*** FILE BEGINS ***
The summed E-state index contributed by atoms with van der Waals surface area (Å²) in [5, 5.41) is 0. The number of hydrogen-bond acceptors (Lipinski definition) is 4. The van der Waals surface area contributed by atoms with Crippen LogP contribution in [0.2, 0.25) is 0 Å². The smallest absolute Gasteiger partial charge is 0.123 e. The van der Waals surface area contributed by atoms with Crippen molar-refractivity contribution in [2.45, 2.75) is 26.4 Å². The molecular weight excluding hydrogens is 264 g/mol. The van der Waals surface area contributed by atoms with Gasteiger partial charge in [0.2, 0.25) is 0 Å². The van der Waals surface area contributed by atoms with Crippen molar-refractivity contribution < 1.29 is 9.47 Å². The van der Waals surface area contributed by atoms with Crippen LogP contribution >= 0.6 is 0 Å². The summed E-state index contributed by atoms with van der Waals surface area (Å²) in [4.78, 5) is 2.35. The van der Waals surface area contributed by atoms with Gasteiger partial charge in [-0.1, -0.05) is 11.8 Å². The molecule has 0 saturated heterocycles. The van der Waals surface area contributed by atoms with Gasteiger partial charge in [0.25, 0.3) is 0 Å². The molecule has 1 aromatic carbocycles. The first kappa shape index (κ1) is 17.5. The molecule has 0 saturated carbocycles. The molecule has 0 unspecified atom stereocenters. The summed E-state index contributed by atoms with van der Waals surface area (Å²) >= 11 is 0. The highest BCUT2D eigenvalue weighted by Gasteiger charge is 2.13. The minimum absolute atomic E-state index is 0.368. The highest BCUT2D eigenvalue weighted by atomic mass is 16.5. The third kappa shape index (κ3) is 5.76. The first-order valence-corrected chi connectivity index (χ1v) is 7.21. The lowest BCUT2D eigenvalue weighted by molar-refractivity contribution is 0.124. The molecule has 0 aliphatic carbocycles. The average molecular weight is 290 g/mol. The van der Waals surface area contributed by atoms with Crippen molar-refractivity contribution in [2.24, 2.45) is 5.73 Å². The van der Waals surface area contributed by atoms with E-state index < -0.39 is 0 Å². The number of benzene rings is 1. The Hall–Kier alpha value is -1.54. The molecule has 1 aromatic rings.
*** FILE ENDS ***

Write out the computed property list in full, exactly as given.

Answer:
The summed E-state index contributed by atoms with van der Waals surface area (Å²) in [5, 5.41) is 0. The number of hydrogen-bond acceptors (Lipinski definition) is 4. The van der Waals surface area contributed by atoms with Crippen LogP contribution in [0.2, 0.25) is 0 Å². The smallest absolute Gasteiger partial charge is 0.123 e. The van der Waals surface area contributed by atoms with Crippen molar-refractivity contribution in [2.45, 2.75) is 26.4 Å². The molecular weight excluding hydrogens is 264 g/mol. The van der Waals surface area contributed by atoms with Gasteiger partial charge in [0.2, 0.25) is 0 Å². The van der Waals surface area contributed by atoms with Crippen molar-refractivity contribution < 1.29 is 9.47 Å². The van der Waals surface area contributed by atoms with Crippen LogP contribution >= 0.6 is 0 Å². The summed E-state index contributed by atoms with van der Waals surface area (Å²) in [4.78, 5) is 2.35. The van der Waals surface area contributed by atoms with Gasteiger partial charge in [-0.1, -0.05) is 11.8 Å². The molecule has 0 saturated heterocycles. The van der Waals surface area contributed by atoms with Gasteiger partial charge in [0.25, 0.3) is 0 Å². The molecule has 1 aromatic carbocycles. The first kappa shape index (κ1) is 17.5. The molecule has 0 saturated carbocycles. The molecule has 0 unspecified atom stereocenters. The summed E-state index contributed by atoms with van der Waals surface area (Å²) >= 11 is 0. The highest BCUT2D eigenvalue weighted by Gasteiger charge is 2.13. The minimum absolute atomic E-state index is 0.368. The highest BCUT2D eigenvalue weighted by atomic mass is 16.5. The third kappa shape index (κ3) is 5.76. The first-order valence-corrected chi connectivity index (χ1v) is 7.21. The lowest BCUT2D eigenvalue weighted by molar-refractivity contribution is 0.124. The molecule has 0 aliphatic carbocycles. The average molecular weight is 290 g/mol. The van der Waals surface area contributed by atoms with Crippen molar-refractivity contribution in [2.24, 2.45) is 5.73 Å². The van der Waals surface area contributed by atoms with E-state index < -0.39 is 0 Å². The number of benzene rings is 1. The Hall–Kier alpha value is -1.54. The molecule has 1 aromatic rings.